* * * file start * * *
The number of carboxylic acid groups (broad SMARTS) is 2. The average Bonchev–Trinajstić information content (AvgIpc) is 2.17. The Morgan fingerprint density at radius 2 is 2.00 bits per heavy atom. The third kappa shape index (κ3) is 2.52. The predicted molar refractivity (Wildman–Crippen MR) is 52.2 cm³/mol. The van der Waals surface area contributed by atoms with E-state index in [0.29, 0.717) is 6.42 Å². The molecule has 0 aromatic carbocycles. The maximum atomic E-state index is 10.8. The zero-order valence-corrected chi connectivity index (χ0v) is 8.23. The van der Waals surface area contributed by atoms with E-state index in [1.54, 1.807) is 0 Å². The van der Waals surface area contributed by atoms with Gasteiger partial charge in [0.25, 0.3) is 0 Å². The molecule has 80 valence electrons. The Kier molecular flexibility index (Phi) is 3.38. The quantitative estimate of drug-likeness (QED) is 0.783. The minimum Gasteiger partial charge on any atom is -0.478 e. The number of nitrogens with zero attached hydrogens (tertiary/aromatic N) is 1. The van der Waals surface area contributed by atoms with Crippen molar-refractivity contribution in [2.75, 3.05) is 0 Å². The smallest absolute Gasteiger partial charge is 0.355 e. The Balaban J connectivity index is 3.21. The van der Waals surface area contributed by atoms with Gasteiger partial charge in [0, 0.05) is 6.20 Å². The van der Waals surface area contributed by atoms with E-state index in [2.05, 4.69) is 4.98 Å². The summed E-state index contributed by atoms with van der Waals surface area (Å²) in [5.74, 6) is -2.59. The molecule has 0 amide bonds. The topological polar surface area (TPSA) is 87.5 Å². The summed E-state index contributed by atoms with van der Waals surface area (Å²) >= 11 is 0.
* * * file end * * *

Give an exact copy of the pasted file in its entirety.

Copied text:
The number of carboxylic acid groups (broad SMARTS) is 2. The average Bonchev–Trinajstić information content (AvgIpc) is 2.17. The Morgan fingerprint density at radius 2 is 2.00 bits per heavy atom. The third kappa shape index (κ3) is 2.52. The predicted molar refractivity (Wildman–Crippen MR) is 52.2 cm³/mol. The van der Waals surface area contributed by atoms with E-state index in [0.29, 0.717) is 6.42 Å². The molecule has 0 aromatic carbocycles. The maximum atomic E-state index is 10.8. The zero-order valence-corrected chi connectivity index (χ0v) is 8.23. The van der Waals surface area contributed by atoms with E-state index in [1.54, 1.807) is 0 Å². The van der Waals surface area contributed by atoms with Gasteiger partial charge in [0.25, 0.3) is 0 Å². The molecule has 80 valence electrons. The Kier molecular flexibility index (Phi) is 3.38. The quantitative estimate of drug-likeness (QED) is 0.783. The minimum Gasteiger partial charge on any atom is -0.478 e. The number of nitrogens with zero attached hydrogens (tertiary/aromatic N) is 1. The van der Waals surface area contributed by atoms with Crippen molar-refractivity contribution in [2.75, 3.05) is 0 Å². The smallest absolute Gasteiger partial charge is 0.355 e. The Balaban J connectivity index is 3.21. The van der Waals surface area contributed by atoms with Gasteiger partial charge in [0, 0.05) is 6.20 Å². The van der Waals surface area contributed by atoms with E-state index in [2.05, 4.69) is 4.98 Å². The summed E-state index contributed by atoms with van der Waals surface area (Å²) in [5.74, 6) is -2.59. The molecule has 0 amide bonds. The topological polar surface area (TPSA) is 87.5 Å². The summed E-state index contributed by atoms with van der Waals surface area (Å²) >= 11 is 0.